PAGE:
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New SAGE Center Honors Elders

 

Black Pride New York City honored its Elders on August 16th, 2012 at the new Sage Center on 305 7th Avenue.

The  assembly of speakers came for across the city to honor the LGBT POC Elder community.  Over 75 seniors came to­gether for an evening of community, live entertainment and lunch, all generously donated.

A special tribute was paid to GRIOT Circle and its executive director, Glen-Michael Francis, who was also the keynote speaker. Glen spoke about community and the work that went into creating the Sage Innovative Center, the first city-funded LGBT Center in New York City. 

Glen also spoke to why this community center belongs to all of us, and why we as people of color should come and enjoy the activities, make sug­gestions to create programs and services that are reflective of our values and traditions, bring friends and take computer classes

Alyce Emory, the evening’s MC and program coordina­tor, said, “I am humbled and grateful to all who participated and supported!”  Minister Renair Amin was the officiant and gave the opening remarks and blessings!

 

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How to Protect Yourself from Cold and Flu Viruses

By Dr. Mercola

Cold and flu season are right around the corner, and with it we can expect lots of advertisements for flu vaccines.

I’ve written extensively on the dangers of flu vaccines before, and the fact that they simply do not work—according to the scientific evidence.

So here’s a timely review of what you can do to protect yourself and your family from colds and any type of flu this season, and in years to come.

What Causes Colds and Influenzas?

Both colds and various influenzas are caused by a wide variety of viruses (not bacteria).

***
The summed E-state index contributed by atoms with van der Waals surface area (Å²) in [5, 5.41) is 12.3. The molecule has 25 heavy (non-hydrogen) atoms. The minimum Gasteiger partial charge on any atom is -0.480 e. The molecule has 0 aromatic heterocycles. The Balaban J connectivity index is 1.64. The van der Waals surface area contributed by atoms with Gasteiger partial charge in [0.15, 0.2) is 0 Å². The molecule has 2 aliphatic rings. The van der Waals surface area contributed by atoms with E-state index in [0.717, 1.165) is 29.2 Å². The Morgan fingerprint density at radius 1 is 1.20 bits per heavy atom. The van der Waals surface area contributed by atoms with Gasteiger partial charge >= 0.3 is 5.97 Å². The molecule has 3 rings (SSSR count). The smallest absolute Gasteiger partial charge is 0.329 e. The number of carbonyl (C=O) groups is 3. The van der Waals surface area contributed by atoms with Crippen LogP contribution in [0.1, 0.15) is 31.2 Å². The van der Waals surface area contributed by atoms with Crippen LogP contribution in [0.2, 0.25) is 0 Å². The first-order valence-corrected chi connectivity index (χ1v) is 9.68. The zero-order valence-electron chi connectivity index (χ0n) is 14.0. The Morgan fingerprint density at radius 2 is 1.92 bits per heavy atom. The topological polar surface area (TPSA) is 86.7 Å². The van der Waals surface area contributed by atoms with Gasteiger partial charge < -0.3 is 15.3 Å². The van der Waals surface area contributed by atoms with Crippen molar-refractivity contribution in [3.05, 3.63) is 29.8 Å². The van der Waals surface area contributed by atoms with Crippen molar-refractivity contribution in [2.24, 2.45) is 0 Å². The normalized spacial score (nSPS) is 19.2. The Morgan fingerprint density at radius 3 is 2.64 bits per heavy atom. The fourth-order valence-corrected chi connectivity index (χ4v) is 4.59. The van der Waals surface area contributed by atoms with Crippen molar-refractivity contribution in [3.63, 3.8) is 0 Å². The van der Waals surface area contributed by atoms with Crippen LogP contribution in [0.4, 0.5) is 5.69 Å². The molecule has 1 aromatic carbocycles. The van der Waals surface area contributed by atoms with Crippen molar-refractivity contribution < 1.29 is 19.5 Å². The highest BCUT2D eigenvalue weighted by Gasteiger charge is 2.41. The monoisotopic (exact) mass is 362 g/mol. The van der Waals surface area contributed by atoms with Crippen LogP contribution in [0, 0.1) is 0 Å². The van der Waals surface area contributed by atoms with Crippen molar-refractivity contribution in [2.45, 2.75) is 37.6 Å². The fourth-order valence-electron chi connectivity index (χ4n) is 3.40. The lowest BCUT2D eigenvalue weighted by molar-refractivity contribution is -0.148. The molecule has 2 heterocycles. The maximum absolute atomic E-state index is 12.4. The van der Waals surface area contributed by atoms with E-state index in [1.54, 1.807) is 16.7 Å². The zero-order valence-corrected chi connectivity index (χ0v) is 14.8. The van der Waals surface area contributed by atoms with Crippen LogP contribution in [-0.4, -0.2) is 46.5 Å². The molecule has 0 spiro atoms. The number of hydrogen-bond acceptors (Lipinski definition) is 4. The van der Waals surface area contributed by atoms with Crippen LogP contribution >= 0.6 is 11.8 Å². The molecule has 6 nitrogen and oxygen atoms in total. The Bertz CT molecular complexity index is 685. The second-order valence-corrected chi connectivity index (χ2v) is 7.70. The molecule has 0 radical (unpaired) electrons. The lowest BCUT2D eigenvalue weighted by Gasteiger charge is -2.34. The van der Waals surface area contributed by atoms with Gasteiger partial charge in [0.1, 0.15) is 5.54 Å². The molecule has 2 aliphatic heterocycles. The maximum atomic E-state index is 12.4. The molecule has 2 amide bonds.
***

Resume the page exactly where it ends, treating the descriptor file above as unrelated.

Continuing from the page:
While the two ailments typically affect your respiratory tract, there are some differences between them.

Common symptoms of a ‘regular cold’ include runny nose, congestion, cough, and sore throat. The symptoms of the flu tend to be far more severe, as the influenza viruses are capable of causing severe lung infection, pneumonia and even respiratory failure. They also tend to affect your joints—hence that allover achy feeling.

The most common way these viruses are spread is via hand-to-hand contact. For instance, someone with a cold blows their nose then shakes your hand or touches surfaces that you also touch. However, the key to remember is that just being exposed to a cold virus does not mean that you’re destined to catch a cold.

If your immune system is operating at its peak, it should actually be quite easy for you to fend off the virus without ever getting sick. Ditto for flu viruses. If your immune system is impaired, on the other hand, they can easily take hold in your body. So, it’s important to understand that the reason you catch a cold or flu is because your immune system is impaired. It’s not an inevitable event based on exposure alone.

To read full article, just click here –> How to Stay Protected Against Cold and Flu Viruses.

HOW MEDICARE FAILS THE ELDERLY (nytimes.com)

By Jane Gross

(Published Oct. 15, 2011)

HERE is the dirty little secret of health care in America for the elderly, the one group we all assume has universal coverage thanks to the 1965 Medicare law: what Medicare paid for then is no longer what recipients need or want today.

No one then envisioned the stunning advances in medicine that now keep people alive into advanced old age, often with unintended and unwelcome consequences. Indeed, scientific reports have showed the dangers, not merely the pointlessness and expense, of much of the care Medicare is providing.

Of course, some may actually want everything medical science has to offer. But overwhelmingly, I’ve concluded in a decade of studying America’s elderly, it is fee-for-service doctors and Big Pharma who stand to gain the most, and adult children, with too much emotion and too little information, driving those decisions.

In the last year alone, and this list is far from complete, here is what researchers have found both useless and harmful, according to leading medical journals:

• Feeding tubes, which can cause infections, nausea and vomiting, rarely prolong life. People with dementia often react with agitation, including pulling out the tubes, and then are either sedated or restrained.